This parasitic fungus could inspire strong yet ultralight materials

Alfonso Maruccia

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In context: Weirdly shaped like a horse's hoof, F. fomentarius is a species of fungal parasite that grows on the side of trees which it infects through broken bark. When the tree dies, the fungus continues to thrive, changing from a parasite to a decomposer.

In the award-winning video game and TV series The Last of Us, a parasitic fungus turned into an apocalyptic brain infection that wiped civilization from the planet. Aside from inspiring fictional works, fungi could also play a major role in providing a biodegradable alternative to plastic-based electronics or, in the case of Fomes fomentarius, they could inspire next-generation materials for body armor, aircrafts and more.

By studying F. fomentarius, a team of Finnish researchers found that its complex structure could provide a novel architectural design for "high-performance ultralightweight materials." High strength, hardness, and fracture toughness are mechanical properties not commonly associated with the fleshy body of a fungus, the researchers explain, but F. fomentarius is an amazing exception to this rule.

The team studied and detailed structural, chemical, and mechanical features of the fungus, discovering three distinct layers mostly made of mycelium, which is a network of fungal threads that is usually supporting fungi growth by dwelling underground. In the three layers of F. fomentarius, however, the material exhibits distinct microstructures with "unique preferential orientation, aspect ratio, density, and branch length."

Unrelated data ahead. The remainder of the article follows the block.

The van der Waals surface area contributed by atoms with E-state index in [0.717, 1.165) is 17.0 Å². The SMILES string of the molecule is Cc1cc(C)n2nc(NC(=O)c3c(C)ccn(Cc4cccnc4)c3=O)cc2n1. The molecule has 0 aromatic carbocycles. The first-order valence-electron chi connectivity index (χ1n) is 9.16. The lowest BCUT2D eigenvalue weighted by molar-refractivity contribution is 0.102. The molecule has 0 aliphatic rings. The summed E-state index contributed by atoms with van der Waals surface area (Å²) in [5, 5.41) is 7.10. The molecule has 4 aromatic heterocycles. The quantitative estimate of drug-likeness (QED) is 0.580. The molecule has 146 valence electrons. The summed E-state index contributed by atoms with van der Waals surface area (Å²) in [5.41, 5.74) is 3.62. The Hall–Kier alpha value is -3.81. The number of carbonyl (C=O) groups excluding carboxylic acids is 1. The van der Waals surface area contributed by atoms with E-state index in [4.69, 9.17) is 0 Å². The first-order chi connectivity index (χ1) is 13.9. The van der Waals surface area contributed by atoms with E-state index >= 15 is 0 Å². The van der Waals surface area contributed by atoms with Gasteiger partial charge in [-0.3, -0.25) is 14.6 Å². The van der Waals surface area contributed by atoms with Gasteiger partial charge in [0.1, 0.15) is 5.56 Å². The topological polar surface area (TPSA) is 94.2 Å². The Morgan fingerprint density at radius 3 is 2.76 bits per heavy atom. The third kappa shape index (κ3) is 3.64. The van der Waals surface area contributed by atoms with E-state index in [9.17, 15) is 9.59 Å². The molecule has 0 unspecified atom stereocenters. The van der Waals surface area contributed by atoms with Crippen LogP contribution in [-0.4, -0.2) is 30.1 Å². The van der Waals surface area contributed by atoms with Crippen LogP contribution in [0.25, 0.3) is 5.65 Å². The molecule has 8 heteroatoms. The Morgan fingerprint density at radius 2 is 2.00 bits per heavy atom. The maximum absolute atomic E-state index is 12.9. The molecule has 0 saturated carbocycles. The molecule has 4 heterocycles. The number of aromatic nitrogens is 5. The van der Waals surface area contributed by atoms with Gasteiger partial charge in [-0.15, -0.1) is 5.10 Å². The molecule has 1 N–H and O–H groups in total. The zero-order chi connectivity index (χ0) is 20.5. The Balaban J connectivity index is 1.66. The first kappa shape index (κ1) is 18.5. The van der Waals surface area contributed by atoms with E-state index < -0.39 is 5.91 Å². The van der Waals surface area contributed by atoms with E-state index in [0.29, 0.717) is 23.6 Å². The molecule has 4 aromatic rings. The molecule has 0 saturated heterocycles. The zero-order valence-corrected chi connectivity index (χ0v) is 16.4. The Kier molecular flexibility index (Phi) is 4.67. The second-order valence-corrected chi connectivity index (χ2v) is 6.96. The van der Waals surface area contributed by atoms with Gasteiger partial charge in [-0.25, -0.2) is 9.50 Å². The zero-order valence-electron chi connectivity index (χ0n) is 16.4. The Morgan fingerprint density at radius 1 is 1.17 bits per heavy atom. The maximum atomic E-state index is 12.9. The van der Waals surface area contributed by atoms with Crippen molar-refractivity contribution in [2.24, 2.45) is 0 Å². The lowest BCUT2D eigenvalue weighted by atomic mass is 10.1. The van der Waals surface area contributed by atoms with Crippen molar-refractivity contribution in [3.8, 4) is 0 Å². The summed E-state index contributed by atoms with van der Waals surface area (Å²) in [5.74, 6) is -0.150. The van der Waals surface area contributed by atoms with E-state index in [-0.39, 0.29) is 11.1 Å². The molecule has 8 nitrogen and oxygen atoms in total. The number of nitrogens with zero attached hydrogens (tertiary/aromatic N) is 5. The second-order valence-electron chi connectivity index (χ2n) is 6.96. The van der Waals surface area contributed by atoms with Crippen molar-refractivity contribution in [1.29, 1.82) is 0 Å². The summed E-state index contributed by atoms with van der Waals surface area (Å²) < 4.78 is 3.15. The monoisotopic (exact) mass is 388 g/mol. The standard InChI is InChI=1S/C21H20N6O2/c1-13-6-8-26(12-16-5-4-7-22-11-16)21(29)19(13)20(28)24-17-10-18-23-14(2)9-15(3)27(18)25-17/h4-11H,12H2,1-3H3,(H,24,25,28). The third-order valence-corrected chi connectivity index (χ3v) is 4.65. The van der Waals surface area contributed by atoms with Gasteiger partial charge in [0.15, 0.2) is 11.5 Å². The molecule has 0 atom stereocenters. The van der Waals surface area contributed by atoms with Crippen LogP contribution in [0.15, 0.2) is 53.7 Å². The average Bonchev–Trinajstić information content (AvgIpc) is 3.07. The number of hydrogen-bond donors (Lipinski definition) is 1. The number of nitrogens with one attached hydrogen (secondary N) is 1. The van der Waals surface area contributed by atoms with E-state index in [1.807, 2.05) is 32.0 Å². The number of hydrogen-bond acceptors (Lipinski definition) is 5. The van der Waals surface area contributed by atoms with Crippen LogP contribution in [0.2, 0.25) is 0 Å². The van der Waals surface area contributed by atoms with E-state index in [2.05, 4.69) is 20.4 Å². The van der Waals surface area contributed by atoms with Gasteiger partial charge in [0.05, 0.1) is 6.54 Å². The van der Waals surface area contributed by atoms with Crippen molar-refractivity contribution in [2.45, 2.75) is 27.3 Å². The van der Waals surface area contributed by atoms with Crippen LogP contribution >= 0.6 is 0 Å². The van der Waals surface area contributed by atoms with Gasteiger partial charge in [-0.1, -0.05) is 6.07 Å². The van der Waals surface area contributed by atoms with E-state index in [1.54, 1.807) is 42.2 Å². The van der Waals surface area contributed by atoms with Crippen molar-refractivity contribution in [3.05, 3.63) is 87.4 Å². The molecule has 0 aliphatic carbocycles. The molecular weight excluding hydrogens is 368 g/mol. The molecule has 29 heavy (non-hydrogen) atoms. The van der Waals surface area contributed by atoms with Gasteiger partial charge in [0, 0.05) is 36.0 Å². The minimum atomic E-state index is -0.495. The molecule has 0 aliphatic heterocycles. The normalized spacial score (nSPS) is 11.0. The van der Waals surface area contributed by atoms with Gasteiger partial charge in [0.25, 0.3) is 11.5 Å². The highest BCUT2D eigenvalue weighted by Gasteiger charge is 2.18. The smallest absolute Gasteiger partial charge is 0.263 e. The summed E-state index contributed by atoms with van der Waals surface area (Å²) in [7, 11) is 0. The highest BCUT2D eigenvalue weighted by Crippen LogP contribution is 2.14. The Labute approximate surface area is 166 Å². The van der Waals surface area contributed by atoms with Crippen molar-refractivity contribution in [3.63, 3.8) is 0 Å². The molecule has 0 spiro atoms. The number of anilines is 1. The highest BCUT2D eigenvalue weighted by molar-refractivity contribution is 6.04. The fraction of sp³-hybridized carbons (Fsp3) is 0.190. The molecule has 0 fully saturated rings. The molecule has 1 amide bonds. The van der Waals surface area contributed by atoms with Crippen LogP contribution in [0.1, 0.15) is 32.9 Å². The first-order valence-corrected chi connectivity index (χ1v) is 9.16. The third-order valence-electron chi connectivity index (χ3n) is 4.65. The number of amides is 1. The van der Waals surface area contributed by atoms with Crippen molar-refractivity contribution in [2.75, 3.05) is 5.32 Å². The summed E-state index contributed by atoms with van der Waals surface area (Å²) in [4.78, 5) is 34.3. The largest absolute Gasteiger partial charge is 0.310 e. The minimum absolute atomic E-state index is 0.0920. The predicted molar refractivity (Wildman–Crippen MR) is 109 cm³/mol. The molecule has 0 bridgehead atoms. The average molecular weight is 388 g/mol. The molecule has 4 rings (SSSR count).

The multi-layered structure of F. fomentarius includes a hard, outer crust, a foam-like middle layer called "context," and a final section of hollow tubes called hymenophore tubes (H. tubes). Thanks to its complex internal structure, F. fomentarius can be lightweight yet strong enough to resist being knocked down from its site on the side of a tree. The researchers say H. tubes alone are comparable in strength to wood, but they are much lighter than wood.

The unique properties of the F. fomentarius internal structure could offer a great source of inspiration for producing "multifunctional materials," with outstanding properties for different applications in the medical and industrial fields. The same multi-layer structure would be useful for designing rugged solutions like body armor, exoskeletons for aircraft, surface coatings for windshields and more.

According to Pezhman Mohammadi, a scientist at VTT Technical Research Centre of Finland and a senior author on the study, nature provides a "huge variety of solution to different material engineering problems." Many of these solutions are still waiting to be discovered and detailed, the researcher said.

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